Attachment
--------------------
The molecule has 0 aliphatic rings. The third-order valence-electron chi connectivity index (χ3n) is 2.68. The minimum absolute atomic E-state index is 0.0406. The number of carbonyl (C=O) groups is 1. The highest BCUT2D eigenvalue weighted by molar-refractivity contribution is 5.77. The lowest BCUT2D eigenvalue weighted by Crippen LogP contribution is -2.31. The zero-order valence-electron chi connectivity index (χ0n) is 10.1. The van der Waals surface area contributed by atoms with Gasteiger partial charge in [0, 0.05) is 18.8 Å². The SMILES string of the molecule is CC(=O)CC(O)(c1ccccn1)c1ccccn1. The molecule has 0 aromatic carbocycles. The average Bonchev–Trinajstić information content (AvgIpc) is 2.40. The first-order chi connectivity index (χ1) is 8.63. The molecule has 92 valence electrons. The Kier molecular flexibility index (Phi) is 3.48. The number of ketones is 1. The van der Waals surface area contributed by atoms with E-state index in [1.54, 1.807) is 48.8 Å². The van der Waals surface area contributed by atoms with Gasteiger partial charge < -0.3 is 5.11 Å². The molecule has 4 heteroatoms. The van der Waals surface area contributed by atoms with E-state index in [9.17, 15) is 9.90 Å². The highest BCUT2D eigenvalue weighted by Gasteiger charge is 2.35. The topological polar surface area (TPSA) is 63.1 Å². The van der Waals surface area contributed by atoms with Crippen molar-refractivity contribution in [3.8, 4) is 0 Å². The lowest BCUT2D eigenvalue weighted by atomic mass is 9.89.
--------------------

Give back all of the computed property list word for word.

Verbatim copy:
The molecule has 0 aliphatic rings. The third-order valence-electron chi connectivity index (χ3n) is 2.68. The minimum absolute atomic E-state index is 0.0406. The number of carbonyl (C=O) groups is 1. The highest BCUT2D eigenvalue weighted by molar-refractivity contribution is 5.77. The lowest BCUT2D eigenvalue weighted by Crippen LogP contribution is -2.31. The zero-order valence-electron chi connectivity index (χ0n) is 10.1. The van der Waals surface area contributed by atoms with Gasteiger partial charge in [0, 0.05) is 18.8 Å². The SMILES string of the molecule is CC(=O)CC(O)(c1ccccn1)c1ccccn1. The molecule has 0 aromatic carbocycles. The average Bonchev–Trinajstić information content (AvgIpc) is 2.40. The first-order chi connectivity index (χ1) is 8.63. The molecule has 92 valence electrons. The Kier molecular flexibility index (Phi) is 3.48. The number of ketones is 1. The van der Waals surface area contributed by atoms with E-state index in [1.54, 1.807) is 48.8 Å². The van der Waals surface area contributed by atoms with Gasteiger partial charge < -0.3 is 5.11 Å². The molecule has 4 heteroatoms. The van der Waals surface area contributed by atoms with E-state index in [9.17, 15) is 9.90 Å². The highest BCUT2D eigenvalue weighted by Gasteiger charge is 2.35. The topological polar surface area (TPSA) is 63.1 Å². The van der Waals surface area contributed by atoms with Crippen molar-refractivity contribution in [3.8, 4) is 0 Å². The lowest BCUT2D eigenvalue weighted by atomic mass is 9.89.